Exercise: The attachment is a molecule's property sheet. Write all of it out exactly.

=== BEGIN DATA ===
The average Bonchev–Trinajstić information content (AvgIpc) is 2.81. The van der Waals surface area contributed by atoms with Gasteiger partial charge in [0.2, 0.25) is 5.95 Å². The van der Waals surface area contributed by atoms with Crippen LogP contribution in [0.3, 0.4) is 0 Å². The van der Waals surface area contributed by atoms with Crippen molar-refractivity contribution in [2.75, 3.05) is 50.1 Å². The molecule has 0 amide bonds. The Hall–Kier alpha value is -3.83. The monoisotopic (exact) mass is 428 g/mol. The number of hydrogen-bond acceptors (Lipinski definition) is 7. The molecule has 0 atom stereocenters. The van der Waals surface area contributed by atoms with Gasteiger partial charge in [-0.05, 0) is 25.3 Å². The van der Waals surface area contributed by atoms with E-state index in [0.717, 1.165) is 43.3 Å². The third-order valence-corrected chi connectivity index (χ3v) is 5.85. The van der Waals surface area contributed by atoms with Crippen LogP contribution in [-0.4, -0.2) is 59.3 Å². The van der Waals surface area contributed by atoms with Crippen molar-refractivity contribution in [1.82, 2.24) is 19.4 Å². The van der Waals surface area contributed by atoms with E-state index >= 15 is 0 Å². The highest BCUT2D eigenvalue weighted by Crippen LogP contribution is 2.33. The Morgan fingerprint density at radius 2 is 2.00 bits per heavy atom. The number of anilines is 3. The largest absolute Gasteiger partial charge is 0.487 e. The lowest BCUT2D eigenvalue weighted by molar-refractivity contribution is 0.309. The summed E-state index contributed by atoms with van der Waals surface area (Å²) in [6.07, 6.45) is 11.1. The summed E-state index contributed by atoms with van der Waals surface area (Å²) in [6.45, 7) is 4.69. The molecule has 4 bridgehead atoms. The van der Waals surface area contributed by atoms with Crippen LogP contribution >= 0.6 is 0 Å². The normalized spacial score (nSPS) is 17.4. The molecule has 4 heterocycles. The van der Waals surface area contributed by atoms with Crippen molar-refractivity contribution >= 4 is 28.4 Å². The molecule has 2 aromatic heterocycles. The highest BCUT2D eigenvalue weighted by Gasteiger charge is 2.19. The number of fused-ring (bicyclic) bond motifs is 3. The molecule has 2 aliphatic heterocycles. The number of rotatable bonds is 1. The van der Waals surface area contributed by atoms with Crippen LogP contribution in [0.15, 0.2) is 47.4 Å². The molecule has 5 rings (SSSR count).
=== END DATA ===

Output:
The average Bonchev–Trinajstić information content (AvgIpc) is 2.81. The van der Waals surface area contributed by atoms with Gasteiger partial charge in [0.2, 0.25) is 5.95 Å². The van der Waals surface area contributed by atoms with Crippen LogP contribution in [0.3, 0.4) is 0 Å². The van der Waals surface area contributed by atoms with Crippen molar-refractivity contribution in [2.75, 3.05) is 50.1 Å². The molecule has 0 amide bonds. The Hall–Kier alpha value is -3.83. The monoisotopic (exact) mass is 428 g/mol. The number of hydrogen-bond acceptors (Lipinski definition) is 7. The molecule has 0 atom stereocenters. The van der Waals surface area contributed by atoms with Gasteiger partial charge in [-0.05, 0) is 25.3 Å². The van der Waals surface area contributed by atoms with E-state index in [0.717, 1.165) is 43.3 Å². The third-order valence-corrected chi connectivity index (χ3v) is 5.85. The van der Waals surface area contributed by atoms with Crippen LogP contribution in [-0.4, -0.2) is 59.3 Å². The van der Waals surface area contributed by atoms with Crippen molar-refractivity contribution in [1.82, 2.24) is 19.4 Å². The van der Waals surface area contributed by atoms with E-state index >= 15 is 0 Å². The highest BCUT2D eigenvalue weighted by Crippen LogP contribution is 2.33. The Morgan fingerprint density at radius 2 is 2.00 bits per heavy atom. The number of anilines is 3. The largest absolute Gasteiger partial charge is 0.487 e. The lowest BCUT2D eigenvalue weighted by molar-refractivity contribution is 0.309. The summed E-state index contributed by atoms with van der Waals surface area (Å²) in [6.07, 6.45) is 11.1. The summed E-state index contributed by atoms with van der Waals surface area (Å²) in [6.45, 7) is 4.69. The molecule has 4 bridgehead atoms. The van der Waals surface area contributed by atoms with Crippen LogP contribution >= 0.6 is 0 Å². The normalized spacial score (nSPS) is 17.4. The molecule has 4 heterocycles. The van der Waals surface area contributed by atoms with Crippen molar-refractivity contribution >= 4 is 28.4 Å². The molecule has 2 aromatic heterocycles. The highest BCUT2D eigenvalue weighted by Gasteiger charge is 2.19. The number of fused-ring (bicyclic) bond motifs is 3. The molecule has 2 aliphatic heterocycles. The number of rotatable bonds is 1. The van der Waals surface area contributed by atoms with Crippen LogP contribution in [0.15, 0.2) is 47.4 Å². The molecule has 5 rings (SSSR count).